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Today marks the federally-recognized National Day of Prayer, an annual tradition that dates back to 1952.

Will it be the last?

Last month, a U.S. District Judge in Wisconsin ruled that the government-sanctioned event, established by Congress and marked with a proclamation from the president, is unconstitutional.

“It goes beyond mere ‘acknowledgment’ of religion because its sole purpose is to encourage all citizens to engage in prayer, an inherently religious exercise that serves no secular function in this context,” wrote Judge Barbara Crabb, who said the event violates the First Amendment’s establishment clause banning the creation of a “law respecting an establishment of religion” in the Constitution.

Crabb’s decision resulted from a lawsuit filed by a group of atheists and agnostics called the Freedom From Religion Foundation, who complained that the government did not have the right to tell them to pray.

But it did not stop the Obama administration from issuing a National Day of Prayer proclamation this year, just as it had last year; in it, President Obama calls on citizens to “pray, or otherwise give thanks.”

“Throughout our history, whether in times of great joy and thanksgiving, or in times of great challenge and uncertainty, Americans have turned to prayer,” said Mr. Obama. “In prayer, we have expressed gratitude and humility, sought guidance and forgiveness, and received inspiration and assistance, both in good times and in bad.”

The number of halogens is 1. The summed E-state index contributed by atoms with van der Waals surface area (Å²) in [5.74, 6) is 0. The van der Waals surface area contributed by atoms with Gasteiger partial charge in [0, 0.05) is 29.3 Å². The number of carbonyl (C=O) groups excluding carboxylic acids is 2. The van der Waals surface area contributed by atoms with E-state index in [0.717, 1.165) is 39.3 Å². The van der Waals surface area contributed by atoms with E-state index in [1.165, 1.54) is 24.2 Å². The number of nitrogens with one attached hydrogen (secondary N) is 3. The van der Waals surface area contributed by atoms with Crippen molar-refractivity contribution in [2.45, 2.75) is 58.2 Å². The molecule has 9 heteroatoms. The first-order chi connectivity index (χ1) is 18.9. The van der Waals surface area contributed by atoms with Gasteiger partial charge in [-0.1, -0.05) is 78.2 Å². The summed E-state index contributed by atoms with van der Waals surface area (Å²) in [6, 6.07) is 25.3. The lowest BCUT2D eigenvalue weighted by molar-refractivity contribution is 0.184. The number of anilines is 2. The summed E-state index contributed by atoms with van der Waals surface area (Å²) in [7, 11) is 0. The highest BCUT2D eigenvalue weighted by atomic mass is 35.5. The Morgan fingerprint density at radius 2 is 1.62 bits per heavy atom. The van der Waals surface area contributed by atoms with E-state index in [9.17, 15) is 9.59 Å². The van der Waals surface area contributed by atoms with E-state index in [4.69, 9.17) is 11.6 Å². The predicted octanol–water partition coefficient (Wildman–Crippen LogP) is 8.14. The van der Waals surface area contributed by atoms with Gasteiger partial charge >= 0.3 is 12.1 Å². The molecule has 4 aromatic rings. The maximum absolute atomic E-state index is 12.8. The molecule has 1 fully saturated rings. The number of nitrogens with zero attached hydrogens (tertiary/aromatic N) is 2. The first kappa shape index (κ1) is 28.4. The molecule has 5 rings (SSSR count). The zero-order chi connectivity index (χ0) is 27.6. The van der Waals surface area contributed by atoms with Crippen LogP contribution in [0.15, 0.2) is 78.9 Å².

The ruling declaring the day unconstitutional sparked outrage from lawmakers, who said it went against America’s religious tradition and urged the Obama Justice Department to appeal. Said House Judiciary Committee ranking Republican Lamar Smith: “What’s next? Declaring the federal holiday for Christmas unconstitutional?”

The Justice Department did decide to appeal, and Crabb said it was fine for the National Day of Prayer to go forward until appeals are exhausted, which is why it is being recognized today despite the ruling.

Opponents of the day say they do not object to private days of prayer – and, indeed, thousands of private events are taking place nationwide today – but they say the government should not be involved; the Obama administration counters that it simply acknowledges the role of religion in American life.

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